Let be a finite set constraint language from . Then can be reduced in linear time to the problem to find a satisfying assignment for a given set of Horn-Horn clauses.
Let be an instance of , and let be the set of variables that appear in . For each constraint from , let be the definition of over . By Lemma 18, there exists a formula that has the same satisfying core assignments as and where all inner clauses are Horn; moreover, since is preserved by , the lemma asserts that the set of all satisfying core assignments of is preserved by . We can assume without loss of generality that is strongly reduced; this can be seen similarly to Lemma 15. By Proposition 20, the formula is Horn-Horn.
Let be the set of all Horn-Horn clauses of formulas obtained from constraints in in the described manner. We claim that is a satisfiable instance of if and only if is satisfiable. This follows from the fact that for each constraint in , the formulas and have the same satisfying core assignments, and that both and are preserved by (for this follows from Proposition 12), so in particular by the function . ∎
Note that in Proposition 21 we reduce satisfiability for to satisfiability for a proper subclass of Horn-Horn set constraints: while for general Horn-Horn set constraints we allow that inner clauses of negative outer literals are not Horn, the reduction only produces Horn-Horn clauses where all inner clauses are Horn.
6 Algorithm for Horn-Horn Set Constraints
We present an algorithm that takes as input a set of Horn-Horn clauses and decides satisfiability of over in time quadratic to the length of the input. By Proposition 21, this section will therefore conclude the proof that is tractable when all relations in are from .
We first discuss an important sub-routine of our algorithm, which we call the inner resolution algorithm. As in the case of Boolean positive unit resolution [DG84] one can implement the procedure Inner-Res such that it runs in linear time in the input size.
Let be a finite set of inner Horn clauses. Then the following are equivalent.
is satisfiable over .
Inner-Res from Figure 1 accepts.
has a solution whose image is contained in .
It is obvious that is unsatisfiable when Inner-Res rejects; in fact, for all inner clauses derived by Inner-Res from , the formula is logically implied by . Conversely, if the algorithm accepts then we can set all eliminated variables to and all remaining variables to , which satisfies all clauses: in the removed clauses the positive literal is satisfied, and in the remaining clauses we have at least one negative literal at the final stage of the algorithm, and all clauses with negative literals at the final stage of the algorithm are satisfied. ∎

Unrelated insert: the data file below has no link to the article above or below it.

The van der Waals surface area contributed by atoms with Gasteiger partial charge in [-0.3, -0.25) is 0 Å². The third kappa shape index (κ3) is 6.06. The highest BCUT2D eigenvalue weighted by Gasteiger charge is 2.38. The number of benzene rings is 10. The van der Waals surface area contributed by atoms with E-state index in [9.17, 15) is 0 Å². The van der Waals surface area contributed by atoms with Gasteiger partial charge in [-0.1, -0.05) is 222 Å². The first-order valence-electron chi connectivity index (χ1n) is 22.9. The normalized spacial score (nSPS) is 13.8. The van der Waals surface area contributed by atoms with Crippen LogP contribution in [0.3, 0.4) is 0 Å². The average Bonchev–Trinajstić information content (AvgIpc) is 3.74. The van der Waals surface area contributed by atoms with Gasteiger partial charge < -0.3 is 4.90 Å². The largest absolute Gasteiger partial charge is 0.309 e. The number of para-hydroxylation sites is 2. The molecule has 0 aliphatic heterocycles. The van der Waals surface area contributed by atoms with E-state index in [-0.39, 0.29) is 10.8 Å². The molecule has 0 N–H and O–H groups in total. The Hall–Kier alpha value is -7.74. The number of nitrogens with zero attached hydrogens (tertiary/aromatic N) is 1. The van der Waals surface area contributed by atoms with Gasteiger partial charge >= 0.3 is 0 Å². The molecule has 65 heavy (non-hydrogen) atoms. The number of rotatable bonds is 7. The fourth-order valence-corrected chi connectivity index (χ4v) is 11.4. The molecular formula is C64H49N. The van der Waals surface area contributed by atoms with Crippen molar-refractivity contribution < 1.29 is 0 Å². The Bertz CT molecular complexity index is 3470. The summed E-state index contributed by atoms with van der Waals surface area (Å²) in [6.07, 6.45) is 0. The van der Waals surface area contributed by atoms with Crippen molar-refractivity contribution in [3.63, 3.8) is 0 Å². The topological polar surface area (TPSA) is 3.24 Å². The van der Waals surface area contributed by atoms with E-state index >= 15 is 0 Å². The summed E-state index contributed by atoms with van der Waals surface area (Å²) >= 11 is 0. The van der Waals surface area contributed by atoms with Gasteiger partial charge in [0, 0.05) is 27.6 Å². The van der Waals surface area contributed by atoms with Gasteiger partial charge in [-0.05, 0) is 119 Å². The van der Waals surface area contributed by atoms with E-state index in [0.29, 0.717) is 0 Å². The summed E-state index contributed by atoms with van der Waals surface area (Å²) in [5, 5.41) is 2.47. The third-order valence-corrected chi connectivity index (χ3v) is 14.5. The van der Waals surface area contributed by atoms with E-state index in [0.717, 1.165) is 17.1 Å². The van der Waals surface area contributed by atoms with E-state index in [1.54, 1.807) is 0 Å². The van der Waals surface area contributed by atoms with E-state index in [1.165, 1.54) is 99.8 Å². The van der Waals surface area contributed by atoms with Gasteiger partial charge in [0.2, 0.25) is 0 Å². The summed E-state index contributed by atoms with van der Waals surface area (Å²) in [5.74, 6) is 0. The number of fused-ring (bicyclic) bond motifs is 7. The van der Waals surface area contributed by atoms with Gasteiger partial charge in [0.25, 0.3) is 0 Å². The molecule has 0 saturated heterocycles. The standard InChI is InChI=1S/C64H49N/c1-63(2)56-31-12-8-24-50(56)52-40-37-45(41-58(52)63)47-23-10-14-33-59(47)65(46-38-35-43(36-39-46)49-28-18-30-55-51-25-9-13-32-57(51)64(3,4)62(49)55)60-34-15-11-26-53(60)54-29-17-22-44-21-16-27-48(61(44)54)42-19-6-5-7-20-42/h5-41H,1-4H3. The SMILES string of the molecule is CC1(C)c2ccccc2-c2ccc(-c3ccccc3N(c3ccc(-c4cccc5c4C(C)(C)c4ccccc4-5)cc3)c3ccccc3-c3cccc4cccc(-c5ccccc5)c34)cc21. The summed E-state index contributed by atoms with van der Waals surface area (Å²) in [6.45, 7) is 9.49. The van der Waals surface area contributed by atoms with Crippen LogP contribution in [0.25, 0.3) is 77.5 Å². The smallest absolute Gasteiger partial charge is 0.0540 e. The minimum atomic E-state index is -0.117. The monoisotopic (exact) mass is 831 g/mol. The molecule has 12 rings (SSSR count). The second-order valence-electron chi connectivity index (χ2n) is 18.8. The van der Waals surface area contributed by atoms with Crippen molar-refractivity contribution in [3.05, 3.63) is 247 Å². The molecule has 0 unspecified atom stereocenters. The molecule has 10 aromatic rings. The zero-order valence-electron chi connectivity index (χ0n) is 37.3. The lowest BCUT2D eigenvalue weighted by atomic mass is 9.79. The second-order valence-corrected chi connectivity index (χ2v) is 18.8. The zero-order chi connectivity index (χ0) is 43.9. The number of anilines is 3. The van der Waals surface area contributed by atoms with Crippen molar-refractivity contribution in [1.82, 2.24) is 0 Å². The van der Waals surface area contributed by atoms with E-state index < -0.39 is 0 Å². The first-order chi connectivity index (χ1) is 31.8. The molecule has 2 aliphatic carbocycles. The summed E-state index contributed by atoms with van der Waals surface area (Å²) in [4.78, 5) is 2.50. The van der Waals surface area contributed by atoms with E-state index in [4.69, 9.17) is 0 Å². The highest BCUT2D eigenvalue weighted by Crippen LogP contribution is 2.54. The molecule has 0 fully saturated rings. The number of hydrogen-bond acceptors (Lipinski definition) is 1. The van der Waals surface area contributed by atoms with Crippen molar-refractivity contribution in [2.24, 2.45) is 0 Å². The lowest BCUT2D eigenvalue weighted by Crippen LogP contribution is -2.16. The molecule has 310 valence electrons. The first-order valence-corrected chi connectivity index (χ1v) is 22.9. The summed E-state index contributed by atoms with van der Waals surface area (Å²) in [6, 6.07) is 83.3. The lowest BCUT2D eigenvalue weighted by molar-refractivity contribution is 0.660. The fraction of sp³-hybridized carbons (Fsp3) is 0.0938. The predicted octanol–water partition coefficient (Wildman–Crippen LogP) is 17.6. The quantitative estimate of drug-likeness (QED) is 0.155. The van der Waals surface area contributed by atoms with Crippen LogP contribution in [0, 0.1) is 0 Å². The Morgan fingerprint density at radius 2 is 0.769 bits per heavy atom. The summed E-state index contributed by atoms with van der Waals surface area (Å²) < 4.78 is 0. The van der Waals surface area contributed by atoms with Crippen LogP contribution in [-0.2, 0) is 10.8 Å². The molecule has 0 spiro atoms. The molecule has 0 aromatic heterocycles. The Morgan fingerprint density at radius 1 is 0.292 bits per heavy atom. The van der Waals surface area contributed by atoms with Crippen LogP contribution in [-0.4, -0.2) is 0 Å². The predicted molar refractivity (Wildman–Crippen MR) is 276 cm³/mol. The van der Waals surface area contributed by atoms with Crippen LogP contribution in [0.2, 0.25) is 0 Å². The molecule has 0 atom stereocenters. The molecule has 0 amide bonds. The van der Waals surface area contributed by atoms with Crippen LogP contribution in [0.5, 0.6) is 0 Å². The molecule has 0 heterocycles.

The proof of the previous lemma shows that is satisfiable over if and only if is satisfiable over the two-element Boolean algebra. As we will see in the following, this holds more generally (and not only for inner Horn clauses). The following should be well-known, and can be shown with the same proof as given in [Kop89] for the weaker Proposition 2.19 there. We repeat the proof here for the convenience of the reader (for definitions of the notions appearing in the proof, however, we refer to [Kop89]).
Let be terms over . Then the following are equivalent:
is satisfiable over the two-element Boolean algebra;
is satisfiable over all Boolean algebras;
is satisfiable in a Boolean algebra.
Obviously, 1 implies 2, and 2 implies 3. For 3 implies 1, assume that has a satisfying assignment in some Boolean algebra . Let be the element denoted by in under this assignment. It is well-known that every element of a Boolean algebra is contained in an ultrafilter (see e.g. Corollary 2.17 in [Kop89]). So let be an ultrafilter of that contains , and let
be the characteristic function of. Then is a homomorphism from to the two-element Boolean algebra that maps to ; thus is satisfiable over . ∎
Let be a finite set of inner Horn clauses. Then Inner-Res rejects if and only if implies that over .
implies that if and only if is unsatisfiable over . By Fact 23, this is the case if and only if is unsatisfiable over the 2-element Boolean algebra, which is the case if and only if is unsatisfiable over the two-element Boolean algebra. As we have seen in Lemma 22, this is turn holds if and only if Inner-Res rejects. ∎
The algorithm ‘Outer-Res’ in Figure 2 decides satisfiability for sets of Horn-Horn clauses in quadratic time.
We first argue that if the algorithm rejects , then has indeed no solution. First note that during the whole argument, the set of clauses has the same satisfying tuples (i.e. the corresponding formulas are equivalent): Observe that only negative literals get removed from clauses, and that a negative literal only gets removed from a clause when Inner-Res rejects for each inner clause of . By Lemma 24, if Inner-Res rejects then implies that . Hence, the positive unit clauses imply that and therefore the literal can be removed from the clause without changing the set of satisfying tuples. Now the algorithm rejects if either Inner-Res rejects or if it derives the empty clause. In both cases it is clear that is not satisfiable.
Thus, it suffices to construct a solution when the algorithm accepts. Let be the set of all inner clauses of terms from positive unit clauses at the final stage, when the algorithm accepts. For each remaining negative outer literal and each remaining inner clause of there exists an assignment from that satisfies : otherwise, by Lemma 24, the inner resolution algorithm would have rejected , and would have removed the inner clause from . Let be an enumeration of all remaining inner clauses that appear in all remaining negative outer literals.
Write for the -ary operation defined by